Thursday, 23 February 2012

More on the U of T shale gas study: public and media perceptions

Given how long I'd rambled on, I decided to split my analysis of the University of Texas hydraulic fracturing study into two posts. Another issue that I found particularly relevant was the UoT analysis of media output and public perception of shale gas. The findings were overwhelmingly negative - for the majority of the public shale gas is connected mainly with water contamination issues. I'm not sure which way round these things work (does the media inform public debate or merely follow it?) but it's not a coincidence that media reporting of the shale gas issue is generally strongly negative. The UoT study found that between 63-70% of media reports were negative about shale gas, 19% to 30% were neutral and balanced, and 3-18% were positive. Perhaps equally non-coincidental, only 15-33% of these reports contained any reference to scientific research and reports on fracking. Which is very worrying. I clearly need to be getting a lot more vocal and putting myself out there. It was the lack of any scientific basis to most of the shale gas debate in this country that got me angry enough to get up and write this whole blog (and believe me, you have to get me pretty angry to get me off the sofa and onto the laptop when I could be watching Spurs draw 0-0 with Stevenage).

An example of fairly unabashed negative reporting of shale gas comes from the Guardian. For me, this report says that there's nothing inherently problematic about hydraulic fracturing, so long as companies stick to the rules and don't do anything stupid - i.e. that, just like in conventional oil and gas reservoirs around the world, they ensure their casings are intact and that they don't dump anything at the surface - then shale gas is unlikely to cause environmental problems. You'd have thought a report like that would be good news all round - so long as gas companies play it straight and don't cut corners, we can have the shale gas without polluting the environment. However, I can't help feel like this Guardian article manages to make things look extremely negative. My feeling is that the Erin Brockovich-style story the little guys from the country versus the monolithic industrial empires, is the kind of story that the media likes to write. It's a very powerful and pervasive cultural meme.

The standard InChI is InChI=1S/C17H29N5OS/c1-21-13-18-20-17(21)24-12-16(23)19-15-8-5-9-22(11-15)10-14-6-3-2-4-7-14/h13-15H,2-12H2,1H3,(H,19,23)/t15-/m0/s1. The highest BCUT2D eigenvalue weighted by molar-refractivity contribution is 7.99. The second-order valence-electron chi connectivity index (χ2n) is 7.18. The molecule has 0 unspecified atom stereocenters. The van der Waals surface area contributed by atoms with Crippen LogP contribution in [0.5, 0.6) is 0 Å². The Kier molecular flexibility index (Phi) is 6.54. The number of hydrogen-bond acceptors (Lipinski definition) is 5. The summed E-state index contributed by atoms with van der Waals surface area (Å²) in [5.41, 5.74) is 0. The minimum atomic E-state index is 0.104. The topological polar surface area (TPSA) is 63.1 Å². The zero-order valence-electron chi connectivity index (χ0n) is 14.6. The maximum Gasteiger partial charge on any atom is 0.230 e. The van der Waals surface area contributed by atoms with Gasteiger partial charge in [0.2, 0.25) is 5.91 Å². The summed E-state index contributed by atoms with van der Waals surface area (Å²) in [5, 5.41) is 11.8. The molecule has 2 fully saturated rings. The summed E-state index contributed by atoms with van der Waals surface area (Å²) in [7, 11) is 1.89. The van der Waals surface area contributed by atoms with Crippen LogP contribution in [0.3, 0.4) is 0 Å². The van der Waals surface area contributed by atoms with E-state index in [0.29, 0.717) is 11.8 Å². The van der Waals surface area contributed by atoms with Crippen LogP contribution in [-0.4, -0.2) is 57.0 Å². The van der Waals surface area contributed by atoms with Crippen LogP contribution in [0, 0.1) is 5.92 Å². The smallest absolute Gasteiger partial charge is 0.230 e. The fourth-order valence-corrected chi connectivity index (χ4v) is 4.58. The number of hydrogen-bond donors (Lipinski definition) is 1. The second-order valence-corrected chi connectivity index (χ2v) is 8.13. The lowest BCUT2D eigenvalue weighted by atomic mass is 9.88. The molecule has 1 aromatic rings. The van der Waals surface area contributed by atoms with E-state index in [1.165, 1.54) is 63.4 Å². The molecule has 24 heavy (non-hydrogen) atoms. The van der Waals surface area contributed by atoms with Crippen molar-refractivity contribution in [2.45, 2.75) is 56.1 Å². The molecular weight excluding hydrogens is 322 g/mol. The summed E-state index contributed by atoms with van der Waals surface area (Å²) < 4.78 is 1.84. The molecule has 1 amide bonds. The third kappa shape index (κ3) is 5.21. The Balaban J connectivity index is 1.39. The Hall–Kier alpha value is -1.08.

The 'memetic' nature of the debate has been revealed recently in a Texas court case. A couple living attempted to sue a gas company for contaminating their water supply with methane. As part of their case, they posted videos on YouTube of their garden hose spouting flame as a result of gas-contamination of the water supply. However, it has since transpired that their hose was in fact connected to the gas, not the water supply, making their case a complete fraud. The couple are now being counter-sued by the operators for defamation. What is interesting is that the flaming tap phenomenon has become such a cultural meme associated with shale gas that the public is now ready to believe such things with little evaluation of the evidence. Mainly because it appears that 85% of media reports on shale gas do not contain any scientific evidence.

I'll leave with what might be considered to be a snide little remark (sometimes I just can't help myself): in my experience so far, the main opponents to shale gas and fracturing are wealthy Tory councillors, and millionaire Hollywood actors. Hardly surprising: if you're actually a 'little guy' from a rural backwater (rather than a relatively well-off journalist from a large city), then a natural resource capable of turning around your struggling local economy is not something to be sniffed at or dismissed casually.

Tuesday, 21 February 2012

Post-script to my last post...

A small postscript to my last post, but interesting enough to be worth it's own post. I was chatting to someone familiar with the regulatory environments in the US the other day, and he raised an interesting point. US legislation is such that, once a drilling lease has been purchased (often at great expense), the operators must drill within 3 years or the lease is returned and made available for sale. What's happened in the US is that many companies have seen the potential of shale gas and bought up huge acreages. However, now they have to put wells in each leasehold to avoid forfeiting the lease. This is putting pressure on them to drill vast numbers of wells in double-quick time, which in turn has an inevitable impact on the quality of the wells, and subsequently for environmental contamination.